HELP with algae!

Discussion in 'Algae' started by fengshui, Jul 13, 2015.

  1. fengshuiValued MemberMember

    Recently I've began to up the amount and number of times I feed my fish gradually, however; several types of algae have popped along the glass. I currently have an eheim 250, marine land bio wheel 250 and an aquaclear 110 on the 29 gallon with two hydor koralia 425s. The tank is stocked with black sand, a large centerpiece rock and 6 juvenile high quality blood parrots. Please spare me the details and unethical ways of manmade fish as I understand and do not fully support the ways but adore the fish! Thanks! image
    Last edited by a moderator: Nov 23, 2018
  2. LiterallyHydroWell Known MemberMember

    How long has the tank been running? What is your lighting schedule and your feeding schedule? What kind of lights are on the tank? Is it exposed to any direct sunlight?
  3. fengshuiValued MemberMember

    The tank has been running for 4 years, lighting schedule is basically my sleeping schedule which is 14 hours light and 10 hours sleep. My feeding schedule is half of tablespoon of whatever is mixed in the spoon which could be any of the following in the pictures since I mix often. It's exposed to indirect sunlight mostly! image
    Last edited by a moderator: Nov 23, 2018
  4. AquaticBrandonWell Known MemberMember

    Did you recently get the fish? What is your water change schedule?

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  5. LiterallyHydroWell Known MemberMember

    14 hours is a lot of light. You may want to dial that back to the 8-12 range. How often are you feeding? once daily?
  6. fengshuiValued MemberMember

    Nope all fish have been in there for at least a couple of years!

    How is my food though is it good or more?
    Last edited by a moderator: Jul 13, 2015
  7. LiterallyHydroWell Known MemberMember

  8. AquaticBrandonWell Known MemberMember

    It could be that you're running your light too long.

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  9. fengshuiValued MemberMember

    That could be true but could I resolve this with a UV sterilizer?
  10. LiterallyHydroWell Known MemberMember

    I personally wouldn't invest the unnecessary money to get the UV sterilizer to run in the tank. It would be better to just lower your light schedule a little bit. You likely aren't looking at your tank from sun up until sun down anyway. They could have a few extra hours of lights off time.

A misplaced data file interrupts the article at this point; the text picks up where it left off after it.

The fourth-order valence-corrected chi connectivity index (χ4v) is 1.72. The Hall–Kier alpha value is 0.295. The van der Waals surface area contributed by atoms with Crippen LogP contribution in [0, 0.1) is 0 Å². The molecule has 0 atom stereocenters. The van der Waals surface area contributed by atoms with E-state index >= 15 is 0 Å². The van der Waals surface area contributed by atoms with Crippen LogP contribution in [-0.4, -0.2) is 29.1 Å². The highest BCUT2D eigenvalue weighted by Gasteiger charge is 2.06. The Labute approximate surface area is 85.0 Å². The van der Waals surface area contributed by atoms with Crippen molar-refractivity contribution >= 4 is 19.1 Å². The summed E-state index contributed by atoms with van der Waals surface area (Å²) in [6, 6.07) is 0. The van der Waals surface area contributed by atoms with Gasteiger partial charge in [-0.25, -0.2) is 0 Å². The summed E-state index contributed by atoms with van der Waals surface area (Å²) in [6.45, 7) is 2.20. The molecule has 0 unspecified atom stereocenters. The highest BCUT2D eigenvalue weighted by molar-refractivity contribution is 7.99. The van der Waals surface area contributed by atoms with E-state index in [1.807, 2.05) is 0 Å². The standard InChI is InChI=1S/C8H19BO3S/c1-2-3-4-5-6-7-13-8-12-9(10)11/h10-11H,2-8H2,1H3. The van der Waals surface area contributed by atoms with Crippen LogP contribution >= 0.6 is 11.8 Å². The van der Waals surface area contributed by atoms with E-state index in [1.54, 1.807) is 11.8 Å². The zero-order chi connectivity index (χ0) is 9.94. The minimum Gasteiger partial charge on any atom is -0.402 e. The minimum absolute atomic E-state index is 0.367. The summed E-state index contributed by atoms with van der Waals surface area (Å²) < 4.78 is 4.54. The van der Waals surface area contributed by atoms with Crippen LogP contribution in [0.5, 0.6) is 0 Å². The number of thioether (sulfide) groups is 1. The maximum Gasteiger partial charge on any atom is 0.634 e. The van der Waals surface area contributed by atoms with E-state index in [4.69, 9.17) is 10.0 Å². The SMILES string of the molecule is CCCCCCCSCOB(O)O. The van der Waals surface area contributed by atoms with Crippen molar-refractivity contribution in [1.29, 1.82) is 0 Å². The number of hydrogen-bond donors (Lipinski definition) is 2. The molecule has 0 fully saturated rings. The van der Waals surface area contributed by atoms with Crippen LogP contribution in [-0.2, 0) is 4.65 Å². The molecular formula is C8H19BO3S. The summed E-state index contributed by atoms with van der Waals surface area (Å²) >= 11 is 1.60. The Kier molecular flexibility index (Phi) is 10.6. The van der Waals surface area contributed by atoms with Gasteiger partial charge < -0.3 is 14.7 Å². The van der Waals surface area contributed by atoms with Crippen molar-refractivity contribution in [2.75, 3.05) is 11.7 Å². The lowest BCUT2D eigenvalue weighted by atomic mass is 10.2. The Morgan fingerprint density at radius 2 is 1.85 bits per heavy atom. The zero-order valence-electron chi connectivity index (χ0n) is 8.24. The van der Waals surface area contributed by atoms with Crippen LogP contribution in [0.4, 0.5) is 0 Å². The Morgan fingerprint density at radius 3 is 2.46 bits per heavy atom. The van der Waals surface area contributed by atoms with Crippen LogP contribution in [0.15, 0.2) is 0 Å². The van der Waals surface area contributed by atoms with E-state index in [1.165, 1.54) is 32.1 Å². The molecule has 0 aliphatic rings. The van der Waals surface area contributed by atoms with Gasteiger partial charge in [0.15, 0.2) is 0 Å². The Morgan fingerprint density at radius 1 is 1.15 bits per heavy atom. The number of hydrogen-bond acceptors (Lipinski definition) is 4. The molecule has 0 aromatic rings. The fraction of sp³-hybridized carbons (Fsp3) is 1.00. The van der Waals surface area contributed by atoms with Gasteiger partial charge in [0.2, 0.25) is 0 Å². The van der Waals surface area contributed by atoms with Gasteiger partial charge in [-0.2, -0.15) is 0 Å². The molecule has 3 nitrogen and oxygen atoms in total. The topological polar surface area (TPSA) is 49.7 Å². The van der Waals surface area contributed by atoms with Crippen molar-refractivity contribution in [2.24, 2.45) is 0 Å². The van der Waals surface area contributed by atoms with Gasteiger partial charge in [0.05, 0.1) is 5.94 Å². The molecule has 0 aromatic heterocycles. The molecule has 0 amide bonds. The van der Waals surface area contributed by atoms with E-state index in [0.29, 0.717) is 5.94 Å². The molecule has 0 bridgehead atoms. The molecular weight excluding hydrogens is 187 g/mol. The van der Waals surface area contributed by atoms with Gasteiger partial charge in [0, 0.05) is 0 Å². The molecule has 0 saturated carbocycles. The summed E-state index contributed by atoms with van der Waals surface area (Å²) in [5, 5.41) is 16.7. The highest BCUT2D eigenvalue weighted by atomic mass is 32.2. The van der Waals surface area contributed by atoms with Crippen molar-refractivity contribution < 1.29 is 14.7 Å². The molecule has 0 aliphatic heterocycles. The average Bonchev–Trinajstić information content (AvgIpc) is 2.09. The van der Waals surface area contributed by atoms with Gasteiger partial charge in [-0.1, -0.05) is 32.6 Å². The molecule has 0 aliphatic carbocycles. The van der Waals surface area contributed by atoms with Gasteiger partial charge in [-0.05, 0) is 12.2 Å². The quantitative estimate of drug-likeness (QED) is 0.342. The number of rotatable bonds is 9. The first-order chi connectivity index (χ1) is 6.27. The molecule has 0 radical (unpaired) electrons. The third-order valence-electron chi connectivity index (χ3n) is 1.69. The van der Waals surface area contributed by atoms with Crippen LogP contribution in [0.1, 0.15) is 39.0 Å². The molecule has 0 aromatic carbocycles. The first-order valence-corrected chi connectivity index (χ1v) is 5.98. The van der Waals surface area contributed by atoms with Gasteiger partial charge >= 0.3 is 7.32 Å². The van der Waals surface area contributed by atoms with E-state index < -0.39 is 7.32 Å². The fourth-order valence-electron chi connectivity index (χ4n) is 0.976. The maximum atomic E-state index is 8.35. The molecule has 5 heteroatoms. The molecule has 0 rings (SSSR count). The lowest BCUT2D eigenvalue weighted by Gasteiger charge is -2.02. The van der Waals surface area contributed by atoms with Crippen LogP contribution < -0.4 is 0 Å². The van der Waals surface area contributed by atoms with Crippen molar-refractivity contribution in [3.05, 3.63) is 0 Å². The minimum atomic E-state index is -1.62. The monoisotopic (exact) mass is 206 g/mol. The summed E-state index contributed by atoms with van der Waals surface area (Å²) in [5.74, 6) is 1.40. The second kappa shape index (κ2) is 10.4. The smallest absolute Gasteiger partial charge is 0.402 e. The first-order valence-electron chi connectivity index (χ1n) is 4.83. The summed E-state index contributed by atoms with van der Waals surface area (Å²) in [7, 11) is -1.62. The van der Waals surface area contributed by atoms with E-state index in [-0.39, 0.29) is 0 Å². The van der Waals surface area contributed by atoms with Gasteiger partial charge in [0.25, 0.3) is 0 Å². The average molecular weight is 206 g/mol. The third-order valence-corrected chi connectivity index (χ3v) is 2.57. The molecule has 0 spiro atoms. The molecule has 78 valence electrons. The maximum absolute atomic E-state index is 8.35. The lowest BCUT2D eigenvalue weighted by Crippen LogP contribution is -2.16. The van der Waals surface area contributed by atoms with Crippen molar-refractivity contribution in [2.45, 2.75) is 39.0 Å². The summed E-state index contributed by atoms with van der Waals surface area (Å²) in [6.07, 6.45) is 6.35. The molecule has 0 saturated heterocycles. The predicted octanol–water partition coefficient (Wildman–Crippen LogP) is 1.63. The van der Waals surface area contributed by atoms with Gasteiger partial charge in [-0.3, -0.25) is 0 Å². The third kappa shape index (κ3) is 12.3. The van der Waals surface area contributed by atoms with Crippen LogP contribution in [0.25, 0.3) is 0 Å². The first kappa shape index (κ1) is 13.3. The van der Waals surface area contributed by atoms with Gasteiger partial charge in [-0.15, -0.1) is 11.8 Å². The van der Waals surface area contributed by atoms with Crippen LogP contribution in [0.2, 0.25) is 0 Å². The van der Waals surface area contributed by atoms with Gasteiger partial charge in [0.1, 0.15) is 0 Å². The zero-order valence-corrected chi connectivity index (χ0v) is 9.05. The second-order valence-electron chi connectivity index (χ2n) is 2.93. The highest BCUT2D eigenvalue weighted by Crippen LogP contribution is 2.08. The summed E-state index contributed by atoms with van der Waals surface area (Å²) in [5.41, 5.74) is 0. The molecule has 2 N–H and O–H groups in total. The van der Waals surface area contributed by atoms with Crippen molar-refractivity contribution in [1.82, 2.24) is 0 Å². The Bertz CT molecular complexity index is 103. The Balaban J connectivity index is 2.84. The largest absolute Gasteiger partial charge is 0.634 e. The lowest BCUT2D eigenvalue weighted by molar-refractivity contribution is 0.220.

11. fengshuiValued MemberMember

    I RARELY do water changes since I count on my overrated filters for their overkill filtration! My nitrate readings are usually around the 40-60 ppm area! And no kit...

    But it can't hurt getting a UV sterilizer, money is not s problem when it comes to fish lol.
    Last edited by a moderator: Jul 13, 2015
  12. AquaticBrandonWell Known MemberMember

    I wouldn't really invest in a UV sterilizer, IMO. By figuring out what is causing this algae you will be able to get rid of it. I would cut back lightning, if it doesn't work get some test kits like they mentioned above. It could be that there is too many nutrients in the water and that's causing the algae.

    Sent from my iPhone using Fish Lore Aquarium Fish Forum
  13. AquaticBrandonWell Known MemberMember

    Do a Water change. That's too high

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  14. LiterallyHydroWell Known MemberMember

    The amount of filtration on your aquarium does not reflect how many water changes you should be doing. Water changes are for nutrient export to bring your nitrates down. It is also for replenishing trace elements in your aquarium that is needed for fish.

    Those nitrates are also pretty high, I would do the water changes to bring it back down to 20ppm or less.

    weekly 50% water changes usually suffice in most tanks.
  15. fengshuiValued MemberMember

    Ok will do when I have the time. Did not know that there were trace elements that water changes replaced! What exactly are these?
  16. AquaticBrandonWell Known MemberMember

    I'm guessing the water changes are your problem. With all the food you're feeding and stuff there is too many nutrients in the water. Do some water changes and that should help. Don't just rely on the filters and think that you won't need to do a water change, a water change is needed :)

    Sent from my iPhone using Fish Lore Aquarium Fish Forum
  17. LiterallyHydroWell Known MemberMember

    I wouldn't recommend this site for anything, but they have a list of some of the trace elements involved in fishkeeping.


    You may want to test the pH in your tank as well. If you haven't done water changes for a while it may have started to fall, since the water would soften over time as the buffer is used.
  18. fengshuiValued MemberMember

    pH falls over time if a water change wasn't made?! What's the pH I would need to maintain for blood parrots? Thanks everyone so much for the quick replies and deep input I really appreciate it!
  19. LiterallyHydroWell Known MemberMember

    They should be able to adapt to a wide range of pH. The thing is though, with very little buffer in the water, the pH is prone to fluctuate, which would actually be a problem.

    Don't worry too much about raising the pH to a certain level, a good water change schedule should keep it pretty consistent.
  20. fengshuiValued MemberMember

    What is a buffer? I thought buffer was chemicals applied to water and not already in the water?